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The 5 greatest dangers of artificial intelligence
Huawei Mate 20 Pro AI 4 min read 1 Comment

The 5 greatest dangers of artificial intelligence

Artificial intelligence makes life easier and more comfortable, or at least it should in a lot of cases. However, there are downsides to it - AI comes with many dangers. Of course, we don't need to fear machines enslaving us or trying to kill us all, but in some areas, the risks posed by artificial intelligence are very real.

Loss of control

Developing a new technology always means that researchers, engineers, financiers and other leaders have control over the direction in which to move forward - until now. The situation with artificial intelligence is somewhat different because it can - within a certain framework - develop itself further without humans determining its path.

Unsupervised learning, i.e. a learning process in which the AI analyses, processes and draws rules from a set of data without human help, is still very time-consuming and erroneous. However, this current situation will not last too long, and then it will be crucial to teach AI limits and boundaries - and hope that it sticks to them.

Unemployment

Let's not kid ourselves: artificial intelligence will cost a lot of people their jobs. There are areas in which AI methods work much better than anything that humans can contribute. Many stock market transactions and banking transactions, for example, already run completely automatically without human intervention.

Of course, many new professions are emerging in the artificial intelligence sphere, probably even more than existing ones that will be eliminated by AI. This helps some people who are out of a job, but not much in these early stages. Most of the new jobs created by AI have completely different and often higher requirements than those that have been eliminated.

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Artificial intelligence costs jobs in some areas / © Phonlamai Photo/Shutterstock

The humanization of machines

This point comes mainly, but not exclusively, from digital assistants, which are springing up everywhere. We talk to our devices, ask questions, give orders and get answers. Sociologists see the danger of humanizing technical devices and complex systems, and this is quite real.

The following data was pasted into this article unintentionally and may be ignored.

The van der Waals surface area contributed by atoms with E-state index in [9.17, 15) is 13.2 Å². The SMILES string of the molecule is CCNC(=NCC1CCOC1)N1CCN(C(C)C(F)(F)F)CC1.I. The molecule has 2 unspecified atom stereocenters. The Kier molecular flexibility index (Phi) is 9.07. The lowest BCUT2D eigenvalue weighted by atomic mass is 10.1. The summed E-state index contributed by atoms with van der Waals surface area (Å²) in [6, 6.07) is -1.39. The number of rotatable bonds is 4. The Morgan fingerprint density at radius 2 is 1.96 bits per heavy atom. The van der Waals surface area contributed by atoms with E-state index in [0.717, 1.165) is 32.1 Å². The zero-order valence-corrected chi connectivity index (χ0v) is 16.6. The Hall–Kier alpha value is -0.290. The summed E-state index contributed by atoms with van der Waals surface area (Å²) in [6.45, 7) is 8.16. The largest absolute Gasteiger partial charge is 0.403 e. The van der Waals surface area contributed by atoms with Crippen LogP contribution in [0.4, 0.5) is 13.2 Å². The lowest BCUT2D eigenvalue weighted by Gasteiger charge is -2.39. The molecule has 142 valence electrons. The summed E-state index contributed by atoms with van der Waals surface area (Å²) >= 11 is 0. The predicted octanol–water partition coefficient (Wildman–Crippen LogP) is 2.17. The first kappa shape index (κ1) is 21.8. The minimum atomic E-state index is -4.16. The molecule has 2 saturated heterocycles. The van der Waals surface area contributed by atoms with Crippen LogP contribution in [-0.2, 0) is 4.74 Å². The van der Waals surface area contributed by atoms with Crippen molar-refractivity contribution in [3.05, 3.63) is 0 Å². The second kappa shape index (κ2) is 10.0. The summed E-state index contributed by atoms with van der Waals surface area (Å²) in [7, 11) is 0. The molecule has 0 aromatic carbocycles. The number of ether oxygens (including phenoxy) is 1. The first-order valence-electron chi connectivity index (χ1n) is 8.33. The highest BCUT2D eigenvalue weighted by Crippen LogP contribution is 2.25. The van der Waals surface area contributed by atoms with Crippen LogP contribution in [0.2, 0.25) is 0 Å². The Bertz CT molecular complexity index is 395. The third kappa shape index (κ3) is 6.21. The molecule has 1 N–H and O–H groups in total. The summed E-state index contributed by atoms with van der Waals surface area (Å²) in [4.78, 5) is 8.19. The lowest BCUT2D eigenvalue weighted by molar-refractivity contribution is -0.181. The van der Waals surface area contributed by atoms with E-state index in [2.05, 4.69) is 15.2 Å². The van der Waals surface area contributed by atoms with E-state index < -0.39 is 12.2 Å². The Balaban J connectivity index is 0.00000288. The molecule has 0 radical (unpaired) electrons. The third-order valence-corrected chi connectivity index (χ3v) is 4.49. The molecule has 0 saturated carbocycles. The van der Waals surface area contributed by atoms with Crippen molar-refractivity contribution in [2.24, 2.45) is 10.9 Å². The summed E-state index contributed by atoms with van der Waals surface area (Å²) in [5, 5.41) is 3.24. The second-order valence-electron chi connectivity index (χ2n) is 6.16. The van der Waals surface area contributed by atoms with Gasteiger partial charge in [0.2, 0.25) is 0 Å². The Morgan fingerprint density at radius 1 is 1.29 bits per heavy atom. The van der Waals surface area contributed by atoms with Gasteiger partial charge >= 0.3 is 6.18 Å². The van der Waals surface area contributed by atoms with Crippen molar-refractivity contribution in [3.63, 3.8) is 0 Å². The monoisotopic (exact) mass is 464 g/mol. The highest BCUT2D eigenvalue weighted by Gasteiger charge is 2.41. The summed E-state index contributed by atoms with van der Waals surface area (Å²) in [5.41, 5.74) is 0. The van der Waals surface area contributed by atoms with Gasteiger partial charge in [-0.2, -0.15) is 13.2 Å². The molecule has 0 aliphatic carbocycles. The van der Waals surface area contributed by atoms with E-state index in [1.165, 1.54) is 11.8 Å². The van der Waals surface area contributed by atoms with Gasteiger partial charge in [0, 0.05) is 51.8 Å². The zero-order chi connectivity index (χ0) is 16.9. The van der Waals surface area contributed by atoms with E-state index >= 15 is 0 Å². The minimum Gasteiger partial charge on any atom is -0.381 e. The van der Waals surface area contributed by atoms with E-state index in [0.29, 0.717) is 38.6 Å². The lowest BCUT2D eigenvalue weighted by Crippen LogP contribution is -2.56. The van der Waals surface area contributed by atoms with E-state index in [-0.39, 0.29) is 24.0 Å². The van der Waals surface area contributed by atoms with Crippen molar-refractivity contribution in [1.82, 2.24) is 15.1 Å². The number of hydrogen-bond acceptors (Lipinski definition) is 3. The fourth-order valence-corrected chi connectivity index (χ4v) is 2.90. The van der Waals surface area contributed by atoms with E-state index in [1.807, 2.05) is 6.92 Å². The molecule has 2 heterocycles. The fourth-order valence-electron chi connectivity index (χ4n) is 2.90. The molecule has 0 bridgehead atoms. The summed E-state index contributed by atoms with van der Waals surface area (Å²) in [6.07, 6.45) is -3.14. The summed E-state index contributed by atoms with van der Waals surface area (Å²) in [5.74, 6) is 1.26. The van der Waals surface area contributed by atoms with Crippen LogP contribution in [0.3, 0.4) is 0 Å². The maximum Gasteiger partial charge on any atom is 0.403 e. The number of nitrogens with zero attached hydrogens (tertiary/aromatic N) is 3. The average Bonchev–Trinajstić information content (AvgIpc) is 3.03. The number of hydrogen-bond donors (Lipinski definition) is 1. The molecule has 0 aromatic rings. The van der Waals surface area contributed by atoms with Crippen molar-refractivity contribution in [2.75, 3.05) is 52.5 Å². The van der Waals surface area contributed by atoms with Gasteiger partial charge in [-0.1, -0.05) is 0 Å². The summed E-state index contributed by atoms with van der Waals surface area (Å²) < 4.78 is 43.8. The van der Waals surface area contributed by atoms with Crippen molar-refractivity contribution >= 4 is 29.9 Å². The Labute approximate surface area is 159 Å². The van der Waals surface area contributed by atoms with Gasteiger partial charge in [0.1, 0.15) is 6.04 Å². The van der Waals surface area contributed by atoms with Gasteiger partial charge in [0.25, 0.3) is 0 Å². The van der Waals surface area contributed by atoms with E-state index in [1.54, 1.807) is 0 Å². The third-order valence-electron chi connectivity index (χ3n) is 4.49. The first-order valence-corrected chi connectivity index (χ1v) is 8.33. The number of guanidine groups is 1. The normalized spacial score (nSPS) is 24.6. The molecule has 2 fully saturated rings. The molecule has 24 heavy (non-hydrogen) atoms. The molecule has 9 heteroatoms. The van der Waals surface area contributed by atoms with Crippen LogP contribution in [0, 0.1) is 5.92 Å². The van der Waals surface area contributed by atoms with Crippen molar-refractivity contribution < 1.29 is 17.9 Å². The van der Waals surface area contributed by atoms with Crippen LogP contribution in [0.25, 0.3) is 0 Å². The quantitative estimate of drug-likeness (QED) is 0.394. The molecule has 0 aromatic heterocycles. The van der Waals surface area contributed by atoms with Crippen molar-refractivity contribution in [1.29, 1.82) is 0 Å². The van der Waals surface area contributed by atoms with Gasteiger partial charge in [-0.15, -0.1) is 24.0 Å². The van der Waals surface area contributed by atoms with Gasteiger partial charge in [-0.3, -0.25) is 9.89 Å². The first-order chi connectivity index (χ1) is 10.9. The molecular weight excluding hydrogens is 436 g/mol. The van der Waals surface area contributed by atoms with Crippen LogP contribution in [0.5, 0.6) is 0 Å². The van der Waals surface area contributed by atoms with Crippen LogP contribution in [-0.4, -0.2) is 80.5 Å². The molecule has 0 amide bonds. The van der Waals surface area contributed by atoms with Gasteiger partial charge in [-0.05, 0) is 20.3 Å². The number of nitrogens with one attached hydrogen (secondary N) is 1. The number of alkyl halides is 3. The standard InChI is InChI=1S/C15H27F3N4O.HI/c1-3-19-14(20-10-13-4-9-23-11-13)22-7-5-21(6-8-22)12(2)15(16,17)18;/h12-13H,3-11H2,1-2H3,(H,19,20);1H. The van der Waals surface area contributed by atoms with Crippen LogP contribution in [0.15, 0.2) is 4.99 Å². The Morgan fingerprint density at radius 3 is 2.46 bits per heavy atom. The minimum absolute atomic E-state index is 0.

The machine always remains a machine, no matter how naturally Alexa, Cortana or Siri talk to us in the meantime. Humanization destroys the distance between man and machine and creates a one-sided dependence on an emotional level. This sounds a bit detached and abstract, but it can lead to long-term psychological problems for many people.

Companies determine the development

Important technologies need rules and boundaries and this is perhaps more important in AI than in any other fields that came before it. With the brutal speed at which artificial intelligence is being developed in the world's major corporations, government organizations responsible for these boundaries and rules are barely able to keep up.

This means that the development of perhaps the most important technology in the world is de facto in the hands of privately run and profit-oriented companies. This can turn out well, as some projects have shown, but there is a great danger that ethical and moral principles will be overlooked in the pursuit of profit.

Suppression in society

Artificial intelligence can recognize people in a matter of seconds, even in large crowds. Not only that, there are companies that can identify employees by the way they move the mouse pointer on a computer, in seconds. Sound recordings can also be used for monitoring, as can traces of Internet usage.

All this data can be searched, filtered and analyzed many times faster and more efficiently than ever before using machine learning and other AI methods. Governments, despots and authoritarian regimes thus have much more powerful tools at their disposal - to control and monitor their own people and deprive them of their freedom to a certain extent.

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Chinese policemen with smart glasses. / © Reuters

How do you see the development of artificial intelligence? What are your concerns? Let us know in the comments.

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  • In the ethics side I'm more concerned about different standards being set for "us" and "them". Let's say the EU or America decide to legislate that all autonomous cars must chose to save 3 pedestrians even if it kills the car's passenger. Does anyone on earth honestly believe that <<insert name of your least favorite CEO of a car company>> will decide to keep those settings for his/her personal car?